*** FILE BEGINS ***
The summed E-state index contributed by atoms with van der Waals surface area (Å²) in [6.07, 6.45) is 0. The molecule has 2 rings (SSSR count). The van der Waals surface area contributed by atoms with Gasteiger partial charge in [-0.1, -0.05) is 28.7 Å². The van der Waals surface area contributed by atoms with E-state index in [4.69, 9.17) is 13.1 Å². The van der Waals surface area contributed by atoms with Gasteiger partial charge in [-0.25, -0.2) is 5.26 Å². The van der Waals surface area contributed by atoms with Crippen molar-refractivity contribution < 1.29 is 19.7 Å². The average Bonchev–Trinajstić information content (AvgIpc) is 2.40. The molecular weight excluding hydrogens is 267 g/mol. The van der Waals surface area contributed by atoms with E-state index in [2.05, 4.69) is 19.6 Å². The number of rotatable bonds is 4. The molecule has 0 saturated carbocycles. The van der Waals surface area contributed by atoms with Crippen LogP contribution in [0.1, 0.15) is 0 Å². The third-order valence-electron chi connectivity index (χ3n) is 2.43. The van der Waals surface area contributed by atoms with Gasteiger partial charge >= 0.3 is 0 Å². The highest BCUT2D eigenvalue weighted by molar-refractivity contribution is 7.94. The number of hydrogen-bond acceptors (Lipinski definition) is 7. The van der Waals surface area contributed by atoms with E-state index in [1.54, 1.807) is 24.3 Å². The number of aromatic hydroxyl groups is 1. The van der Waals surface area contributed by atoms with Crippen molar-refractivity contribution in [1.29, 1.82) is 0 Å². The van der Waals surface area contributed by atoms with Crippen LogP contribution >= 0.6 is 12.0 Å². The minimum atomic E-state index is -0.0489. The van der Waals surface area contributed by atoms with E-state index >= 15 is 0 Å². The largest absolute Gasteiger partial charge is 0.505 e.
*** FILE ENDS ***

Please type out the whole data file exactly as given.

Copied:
The summed E-state index contributed by atoms with van der Waals surface area (Å²) in [6.07, 6.45) is 0. The molecule has 2 rings (SSSR count). The van der Waals surface area contributed by atoms with Gasteiger partial charge in [-0.1, -0.05) is 28.7 Å². The van der Waals surface area contributed by atoms with E-state index in [4.69, 9.17) is 13.1 Å². The van der Waals surface area contributed by atoms with Gasteiger partial charge in [-0.25, -0.2) is 5.26 Å². The van der Waals surface area contributed by atoms with Crippen molar-refractivity contribution < 1.29 is 19.7 Å². The average Bonchev–Trinajstić information content (AvgIpc) is 2.40. The molecular weight excluding hydrogens is 267 g/mol. The van der Waals surface area contributed by atoms with E-state index in [2.05, 4.69) is 19.6 Å². The number of rotatable bonds is 4. The molecule has 0 saturated carbocycles. The van der Waals surface area contributed by atoms with Crippen LogP contribution in [0.1, 0.15) is 0 Å². The third-order valence-electron chi connectivity index (χ3n) is 2.43. The van der Waals surface area contributed by atoms with Gasteiger partial charge >= 0.3 is 0 Å². The highest BCUT2D eigenvalue weighted by molar-refractivity contribution is 7.94. The number of hydrogen-bond acceptors (Lipinski definition) is 7. The van der Waals surface area contributed by atoms with E-state index in [1.54, 1.807) is 24.3 Å². The number of aromatic hydroxyl groups is 1. The van der Waals surface area contributed by atoms with Crippen molar-refractivity contribution in [1.29, 1.82) is 0 Å². The van der Waals surface area contributed by atoms with Crippen LogP contribution >= 0.6 is 12.0 Å². The minimum atomic E-state index is -0.0489. The van der Waals surface area contributed by atoms with E-state index >= 15 is 0 Å². The largest absolute Gasteiger partial charge is 0.505 e.